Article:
Moreover, some organisations are already being caught out. Old IT constructs that have been built around office working and the dead hand of information governance are limiting productivity and collaboration. Many have not made the real digital journey and whilst some staff have maintained a level of productivity for others it has been a shockwave. Culture built around office practise or people left unable to access key systems or manage workflow without bureaucratic approval processes. This won’t hold water in the new world we are hurtling towards.
So much to change, to fix
It’s a huge list of things to tackle, and this list goes on and on…
- How do organisations quicken the pace of technology transformation to survive, thrive and get all their workforce remotely productive?
- How does improvisation and getting things done rapidly become the norm? This is the real face of agile not the fashions that currently prevail. Daily stand-ups and scrums – will think again.
- What do organisations do with expensive building assets that in a socially distanced, home-orientated working world add cost not value? Will we see the end of the meetings culture that occupy management time? If so, the productive value could be high.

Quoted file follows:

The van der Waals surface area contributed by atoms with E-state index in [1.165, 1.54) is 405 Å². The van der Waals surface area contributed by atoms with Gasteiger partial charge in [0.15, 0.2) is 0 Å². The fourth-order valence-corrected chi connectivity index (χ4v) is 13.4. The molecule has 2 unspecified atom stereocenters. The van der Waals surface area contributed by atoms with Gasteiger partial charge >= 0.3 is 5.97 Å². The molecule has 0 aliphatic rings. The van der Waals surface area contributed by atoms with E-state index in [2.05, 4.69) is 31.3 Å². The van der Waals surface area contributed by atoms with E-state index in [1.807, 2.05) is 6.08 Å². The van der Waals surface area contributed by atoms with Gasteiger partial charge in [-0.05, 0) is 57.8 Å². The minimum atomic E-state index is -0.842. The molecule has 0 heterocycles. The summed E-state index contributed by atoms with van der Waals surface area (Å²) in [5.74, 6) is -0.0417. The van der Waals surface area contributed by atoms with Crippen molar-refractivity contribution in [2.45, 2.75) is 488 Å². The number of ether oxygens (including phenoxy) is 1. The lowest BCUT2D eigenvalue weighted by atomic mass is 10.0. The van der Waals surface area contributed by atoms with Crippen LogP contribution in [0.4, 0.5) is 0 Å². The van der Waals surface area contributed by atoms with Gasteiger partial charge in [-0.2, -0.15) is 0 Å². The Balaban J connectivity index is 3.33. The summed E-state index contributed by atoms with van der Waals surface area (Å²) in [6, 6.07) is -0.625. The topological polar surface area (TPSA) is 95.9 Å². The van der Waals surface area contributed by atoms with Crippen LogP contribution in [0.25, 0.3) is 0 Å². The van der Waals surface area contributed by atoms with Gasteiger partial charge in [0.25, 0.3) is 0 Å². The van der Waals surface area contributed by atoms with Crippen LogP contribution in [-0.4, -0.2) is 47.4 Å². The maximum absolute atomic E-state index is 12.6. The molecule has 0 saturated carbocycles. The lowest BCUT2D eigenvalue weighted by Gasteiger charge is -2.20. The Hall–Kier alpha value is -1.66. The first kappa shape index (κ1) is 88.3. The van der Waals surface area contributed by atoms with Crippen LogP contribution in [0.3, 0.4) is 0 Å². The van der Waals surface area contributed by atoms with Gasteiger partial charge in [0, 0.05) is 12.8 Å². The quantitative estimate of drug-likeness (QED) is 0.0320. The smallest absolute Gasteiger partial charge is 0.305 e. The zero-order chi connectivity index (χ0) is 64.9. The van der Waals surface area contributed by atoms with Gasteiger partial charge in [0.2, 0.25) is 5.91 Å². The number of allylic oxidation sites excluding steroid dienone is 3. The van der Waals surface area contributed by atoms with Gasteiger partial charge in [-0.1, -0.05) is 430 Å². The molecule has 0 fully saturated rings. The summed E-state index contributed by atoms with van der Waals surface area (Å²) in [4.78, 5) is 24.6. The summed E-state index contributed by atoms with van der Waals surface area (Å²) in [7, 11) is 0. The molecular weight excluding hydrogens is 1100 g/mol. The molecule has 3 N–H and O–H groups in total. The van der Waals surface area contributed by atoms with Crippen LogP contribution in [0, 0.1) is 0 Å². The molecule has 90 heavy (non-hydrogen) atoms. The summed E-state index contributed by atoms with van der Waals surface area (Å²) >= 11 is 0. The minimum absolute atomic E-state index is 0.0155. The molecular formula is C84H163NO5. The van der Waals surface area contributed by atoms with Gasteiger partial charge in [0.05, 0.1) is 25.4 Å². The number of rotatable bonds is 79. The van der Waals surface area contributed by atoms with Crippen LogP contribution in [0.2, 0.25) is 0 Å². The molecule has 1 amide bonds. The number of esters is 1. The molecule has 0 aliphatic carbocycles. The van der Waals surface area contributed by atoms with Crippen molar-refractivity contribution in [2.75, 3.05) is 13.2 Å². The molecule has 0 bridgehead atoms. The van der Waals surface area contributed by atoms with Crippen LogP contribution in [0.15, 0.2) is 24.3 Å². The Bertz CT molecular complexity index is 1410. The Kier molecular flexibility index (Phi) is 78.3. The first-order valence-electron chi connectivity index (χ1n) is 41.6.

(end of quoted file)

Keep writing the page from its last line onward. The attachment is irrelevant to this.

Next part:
Can this be the end of managerialism and the beginning of the trusted employee? Will we move from a world of presenteeism at the office to socially remote working driven by self-management? Therefore a different kind of leadership and motivation will be required. And in delivering the positives of the new normal, how do organisations address the downsides – like social isolation, championing the physical health and wellbeing of employees?
Only by questioning what organisations need to do to become people-orientated, digital first businesses can the new future of work be laid out.